Mexican entrée for 500 Startups' Latin American main dish
Start-up accelerator 500 Startups will expand its reach after acquiring Latin American accelerator Mexican.VC, but a local expert says it could be a while before something similar happens in Australia.
500 Startups, based in California, was founded in 2010 by Dave McClure. It invests primarily in consumer and SME internet start-ups, and related web infrastructure services.
In addition to being an early investor in Wildfire Interactive, which was recently acquired by Google, 500 Startups has invested in the likes of Twilio, SendGrid, TaskRabbit and Zencoder.
It has also been an active investor in the Latin American market, with investments in Mexican companies Wowzer, Yogome and Fontacto.
Company spokesperson Christine Tsai said 500 Startups is “thrilled” to announce the acquisition of start-up accelerator Mexican.VC, which will help 500 Startups fund and launch more start-ups in Latin America.
According to Tsai, the founding partners of Mexican.VC – César Salazar and Santiago Zavala – will be joining 500 Startups as venture partners in Mexico.
“The most exciting growth opportunities are coming from web, mobile and internet start-ups in emerging markets,” Tsai said in a company blog post.
“In particular, we are enthusiastic about the state of Mexican entrepreneurship and the country’s growing trillion dollar economy.”
“Mexico is the 12th largest economy in the world. At 3.9%, it’s growing faster than Brazil and, unlike the US, has had a manageable debt for more than a decade.”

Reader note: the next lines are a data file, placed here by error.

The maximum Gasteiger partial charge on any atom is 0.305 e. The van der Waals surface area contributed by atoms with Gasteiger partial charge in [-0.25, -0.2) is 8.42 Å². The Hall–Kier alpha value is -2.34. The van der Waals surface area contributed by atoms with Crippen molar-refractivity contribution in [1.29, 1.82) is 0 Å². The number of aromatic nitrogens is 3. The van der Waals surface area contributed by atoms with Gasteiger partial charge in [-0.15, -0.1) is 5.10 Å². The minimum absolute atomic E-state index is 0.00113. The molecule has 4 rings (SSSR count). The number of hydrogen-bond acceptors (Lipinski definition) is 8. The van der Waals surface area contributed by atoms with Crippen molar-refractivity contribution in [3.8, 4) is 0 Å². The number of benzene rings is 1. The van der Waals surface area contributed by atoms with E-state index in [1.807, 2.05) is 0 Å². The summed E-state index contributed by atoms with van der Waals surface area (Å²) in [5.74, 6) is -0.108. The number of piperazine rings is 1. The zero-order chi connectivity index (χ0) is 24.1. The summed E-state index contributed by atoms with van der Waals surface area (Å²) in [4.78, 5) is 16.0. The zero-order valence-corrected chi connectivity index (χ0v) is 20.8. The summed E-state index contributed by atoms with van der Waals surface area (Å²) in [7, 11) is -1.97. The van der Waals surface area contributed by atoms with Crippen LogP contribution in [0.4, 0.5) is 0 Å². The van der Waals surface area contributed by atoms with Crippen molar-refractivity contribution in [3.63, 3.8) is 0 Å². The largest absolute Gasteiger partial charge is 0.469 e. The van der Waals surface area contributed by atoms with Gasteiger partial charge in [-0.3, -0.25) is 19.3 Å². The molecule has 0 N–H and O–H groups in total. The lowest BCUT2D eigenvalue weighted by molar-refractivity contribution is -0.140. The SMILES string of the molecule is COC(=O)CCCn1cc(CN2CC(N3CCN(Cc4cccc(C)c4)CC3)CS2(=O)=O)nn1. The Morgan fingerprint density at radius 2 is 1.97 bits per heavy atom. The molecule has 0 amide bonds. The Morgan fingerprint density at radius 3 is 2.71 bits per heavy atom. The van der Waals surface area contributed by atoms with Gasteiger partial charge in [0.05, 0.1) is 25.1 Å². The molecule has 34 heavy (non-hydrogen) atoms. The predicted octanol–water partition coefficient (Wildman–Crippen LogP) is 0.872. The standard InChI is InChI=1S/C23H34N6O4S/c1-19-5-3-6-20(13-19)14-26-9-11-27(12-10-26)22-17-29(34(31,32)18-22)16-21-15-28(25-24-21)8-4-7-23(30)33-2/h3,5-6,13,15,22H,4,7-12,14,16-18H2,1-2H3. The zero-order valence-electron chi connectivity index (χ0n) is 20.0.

“In terms of online penetration, Mexico has the fifth largest Facebook user base and the seventh largest Twitter user base in the world.”
Tsai said while the investment criteria for Mexican.VC will remain the same, Salazar and Zavala will be able to “fully leverage the entire 500 Startups network and knowledge base”.
Mick Liubinskas, co-founder of Australian start-up incubator Pollenizer, says the acquisition is “really interesting to see”.
“Over the last two years, there has been massive growth in accelerators and incubators – companies that make companies,” he says.
“It’s interesting to see [an accelerator acquisition] happen so fast, but Dave McClure is a really smart guy.”
Pollenizer says the acquisition suggests 500 Startups could expand on a global scale, which is good news for Australian start-ups.
“Everyone in the US knows Australian start-ups are massively undervalued,” he says.
“500 Startups appears to be expanding internationally as the world gets flatter, which is very exciting to see.”
But Liubinskas says it remains to be seen whether an Australian accelerator would consider acquiring another local accelerator.
“In Australia, it would seem really early because we’re just building the momentum now. But we all get along really well and it may well happen,” he says.